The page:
Have there been proper rehearsals then, is the stage working? “We met,” Johnson said. “We thought about a week before shooting started, so it was small groups, there would be a scene involving three characters, so those three, we would meet and talk about the scene. , script and ask questions . But I think the reality is that I try to sort it all out on the page and then hire world-class actors who will show up and click very, very quickly. With both films, I found that the cast was very quickly in tune.”
“We had a lot of fun,” added Craig, “we were rolling around laughing half the time, but of course that doesn’t always make for a good movie, because you can have So much fun filming.”
Onion was filmed on the Greek island of Spetses in the summer of 2021, when national lockdown orders were still in effect and the coronavirus was a serious problem. There’s an interesting nod to Covid’s ritual near the top, as Hudson’s character wears an ornate but spectacularly ineffective mask, but the pandemic has indeed caused many potential complexity.
Craig recalls: “We were all in Greece, but we were in different places and I really wanted to get everyone together as quickly as possible. And I said, listen, let’s all say hello together, which then brought our Ram maker [Bergman] joined in because of concerns about Covid causing delays.
“But somehow it seemed to outweigh the chance for one of us to get it, because if we didn’t click on the bat we were pretty much doomed. So we actually had an ambulance parked at the end of my driveway, with people being cleaned as they walked in, so people were coming in and I was going for a drink? It worked, and then they wouldn’t leave.
Perhaps it is this Dunkirk spirit that unites and binds the cast of Onion, who has time combining comics is perfect. Norton is hilarious as the vain and cranky magnate Bron, Monáe does an elegant job in a tough and important role, Hahn is as funny as ever, and Hudson seems to exude silliness. Her mother Goldie Hawn’s inspirational goofiness as Birdie Jay, a fashion designer always seems to be a good minute behind the flow of conversation.
“I laughed out loud watching Kate,” said Craig, “but what she’s doing is so complicated, it’s really hard to do. But people are doing something layered and complex in the movie.”
“Yeah, and with Daniel,” Johnson added, “making something look cool and easy takes a lot of effort and skill. And ideally, the audience knows nothing about it.”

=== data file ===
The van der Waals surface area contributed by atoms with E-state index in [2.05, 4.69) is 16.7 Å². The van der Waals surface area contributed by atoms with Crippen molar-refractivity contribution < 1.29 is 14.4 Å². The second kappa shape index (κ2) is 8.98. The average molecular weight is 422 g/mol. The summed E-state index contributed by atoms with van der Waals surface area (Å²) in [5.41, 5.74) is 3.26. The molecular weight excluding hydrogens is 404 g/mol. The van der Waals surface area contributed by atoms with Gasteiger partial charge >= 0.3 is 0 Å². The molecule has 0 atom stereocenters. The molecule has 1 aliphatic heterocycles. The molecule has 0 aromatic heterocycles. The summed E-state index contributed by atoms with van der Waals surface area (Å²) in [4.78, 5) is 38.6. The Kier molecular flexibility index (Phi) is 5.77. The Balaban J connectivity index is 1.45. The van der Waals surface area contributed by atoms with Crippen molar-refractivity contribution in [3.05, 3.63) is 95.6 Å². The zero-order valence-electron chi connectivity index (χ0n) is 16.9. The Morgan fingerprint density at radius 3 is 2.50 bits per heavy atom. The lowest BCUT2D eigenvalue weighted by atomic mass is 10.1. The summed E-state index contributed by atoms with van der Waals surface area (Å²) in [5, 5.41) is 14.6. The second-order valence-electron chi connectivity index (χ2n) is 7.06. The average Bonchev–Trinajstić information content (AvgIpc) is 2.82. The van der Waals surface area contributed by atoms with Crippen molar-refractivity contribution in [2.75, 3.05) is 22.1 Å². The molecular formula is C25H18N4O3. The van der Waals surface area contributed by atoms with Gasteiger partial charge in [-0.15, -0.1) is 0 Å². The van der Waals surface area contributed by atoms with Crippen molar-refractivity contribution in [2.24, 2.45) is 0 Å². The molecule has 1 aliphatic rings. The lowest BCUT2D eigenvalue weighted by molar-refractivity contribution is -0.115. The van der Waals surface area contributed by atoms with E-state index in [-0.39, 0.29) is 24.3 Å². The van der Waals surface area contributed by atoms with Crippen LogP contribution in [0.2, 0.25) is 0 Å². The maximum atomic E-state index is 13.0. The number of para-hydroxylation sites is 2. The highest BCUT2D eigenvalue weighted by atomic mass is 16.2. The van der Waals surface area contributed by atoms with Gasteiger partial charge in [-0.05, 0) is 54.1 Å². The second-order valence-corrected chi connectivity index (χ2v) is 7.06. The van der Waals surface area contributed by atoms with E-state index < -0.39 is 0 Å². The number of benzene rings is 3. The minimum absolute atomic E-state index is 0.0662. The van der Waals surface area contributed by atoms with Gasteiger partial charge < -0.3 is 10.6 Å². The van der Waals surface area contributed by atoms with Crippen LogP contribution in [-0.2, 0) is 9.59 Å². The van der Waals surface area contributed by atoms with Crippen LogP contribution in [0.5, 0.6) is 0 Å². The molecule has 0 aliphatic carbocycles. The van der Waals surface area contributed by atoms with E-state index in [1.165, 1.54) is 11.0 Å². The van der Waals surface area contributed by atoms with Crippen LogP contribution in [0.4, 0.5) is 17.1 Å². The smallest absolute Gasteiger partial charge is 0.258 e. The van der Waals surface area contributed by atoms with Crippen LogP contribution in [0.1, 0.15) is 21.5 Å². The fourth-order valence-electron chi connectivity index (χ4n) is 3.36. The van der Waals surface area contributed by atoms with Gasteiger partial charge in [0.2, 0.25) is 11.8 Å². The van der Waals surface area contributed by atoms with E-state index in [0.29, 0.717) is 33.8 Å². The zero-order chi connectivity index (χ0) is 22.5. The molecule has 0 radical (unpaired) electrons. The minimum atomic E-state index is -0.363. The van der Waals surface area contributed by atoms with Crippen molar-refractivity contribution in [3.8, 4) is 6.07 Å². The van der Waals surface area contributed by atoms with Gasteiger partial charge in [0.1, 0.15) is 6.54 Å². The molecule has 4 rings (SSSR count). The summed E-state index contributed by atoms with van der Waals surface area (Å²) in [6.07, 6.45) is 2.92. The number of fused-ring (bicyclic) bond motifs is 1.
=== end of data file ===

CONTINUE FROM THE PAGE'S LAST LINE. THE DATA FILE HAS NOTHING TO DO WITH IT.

Apparently Johnson had at one point considered having Benoit Blanc appear speaking in an inexplicably different voice, but gladly Daniel’s melodious and musical “Foghorn Leghorn fried southern style” voice was retained.
The film, which streams on Netflix from next Friday, was briefly released in theaters last month, which is very important to Johnson.
“It wasn’t a wide release,” he explained, “and it was a week. But in the United States, Netflix has really stepped out and worked with some of the major theater chains they’ve never worked with before. My goal is just to make it as big as possible, I want people to see it in theaters as well if possible. And you know, we want to keep pushing it and hopefully more and more in the future.”
Johnson has begun to write differently Pull out the knife project, and even that may not be the end of it. “I mean, as long as me and Daniel are happy, we’ll keep going. But for me, the cool thing about it is, like Agatha Christie with her books, it’s a form where you can really find something new in each book.”
“I agree,” Craig said. “I mean I get to work with him, so whatever we do is fine, but the fact that we somehow got here is amazing, as long as it’s fun and free. is that we’re pushing ourselves — I think we both feel that if we’re not pushing ourselves, if this is going to be easy… We just want to make sure we always get the job done. “
Regardless of the next one, Onion distributed successfully, and is a sophisticated and satisfying comedy: a mainstream movie aimed at adults for a while.
“Yes,” said Craig, “and when you look at us, you think, ‘Wow, how the hell did that happen!’”
‘Glass Onion: A Knives Out Mystery’ airs on Netflix from December 23
https://www.independent.ie/entertainment/movies/daniel-craig-on-glass-onion-we-were-falling-around-laughing-but-of-course-that-doesnt-always-make-a-good-movie-42222622.html Daniel Craig on Glass Onion: ‘We rolled around laughing, but of course that doesn’t always make for a good movie’